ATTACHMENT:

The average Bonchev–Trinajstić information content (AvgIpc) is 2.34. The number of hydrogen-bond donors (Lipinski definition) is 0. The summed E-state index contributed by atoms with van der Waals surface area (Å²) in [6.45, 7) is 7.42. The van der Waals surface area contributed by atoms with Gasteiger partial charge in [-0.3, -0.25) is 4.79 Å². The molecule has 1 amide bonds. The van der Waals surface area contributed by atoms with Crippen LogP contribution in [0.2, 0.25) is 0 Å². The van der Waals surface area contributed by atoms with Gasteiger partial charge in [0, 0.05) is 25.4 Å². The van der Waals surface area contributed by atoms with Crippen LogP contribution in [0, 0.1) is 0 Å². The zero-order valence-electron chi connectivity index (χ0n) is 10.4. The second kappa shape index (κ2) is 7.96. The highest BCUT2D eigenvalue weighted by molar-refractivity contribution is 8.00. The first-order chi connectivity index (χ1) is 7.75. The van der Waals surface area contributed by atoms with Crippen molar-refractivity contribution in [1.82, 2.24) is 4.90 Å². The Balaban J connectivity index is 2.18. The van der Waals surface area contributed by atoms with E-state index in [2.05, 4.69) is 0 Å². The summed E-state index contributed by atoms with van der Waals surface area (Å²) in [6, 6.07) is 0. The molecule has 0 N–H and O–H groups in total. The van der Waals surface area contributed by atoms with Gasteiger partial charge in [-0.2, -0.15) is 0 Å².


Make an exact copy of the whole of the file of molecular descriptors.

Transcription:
The average Bonchev–Trinajstić information content (AvgIpc) is 2.34. The number of hydrogen-bond donors (Lipinski definition) is 0. The summed E-state index contributed by atoms with van der Waals surface area (Å²) in [6.45, 7) is 7.42. The van der Waals surface area contributed by atoms with Gasteiger partial charge in [-0.3, -0.25) is 4.79 Å². The molecule has 1 amide bonds. The van der Waals surface area contributed by atoms with Crippen LogP contribution in [0.2, 0.25) is 0 Å². The van der Waals surface area contributed by atoms with Gasteiger partial charge in [0, 0.05) is 25.4 Å². The van der Waals surface area contributed by atoms with Crippen LogP contribution in [0, 0.1) is 0 Å². The zero-order valence-electron chi connectivity index (χ0n) is 10.4. The second kappa shape index (κ2) is 7.96. The highest BCUT2D eigenvalue weighted by molar-refractivity contribution is 8.00. The first-order chi connectivity index (χ1) is 7.75. The van der Waals surface area contributed by atoms with Crippen molar-refractivity contribution in [1.82, 2.24) is 4.90 Å². The Balaban J connectivity index is 2.18. The van der Waals surface area contributed by atoms with E-state index in [2.05, 4.69) is 0 Å². The summed E-state index contributed by atoms with van der Waals surface area (Å²) in [6, 6.07) is 0. The molecule has 0 N–H and O–H groups in total. The van der Waals surface area contributed by atoms with Gasteiger partial charge in [-0.2, -0.15) is 0 Å².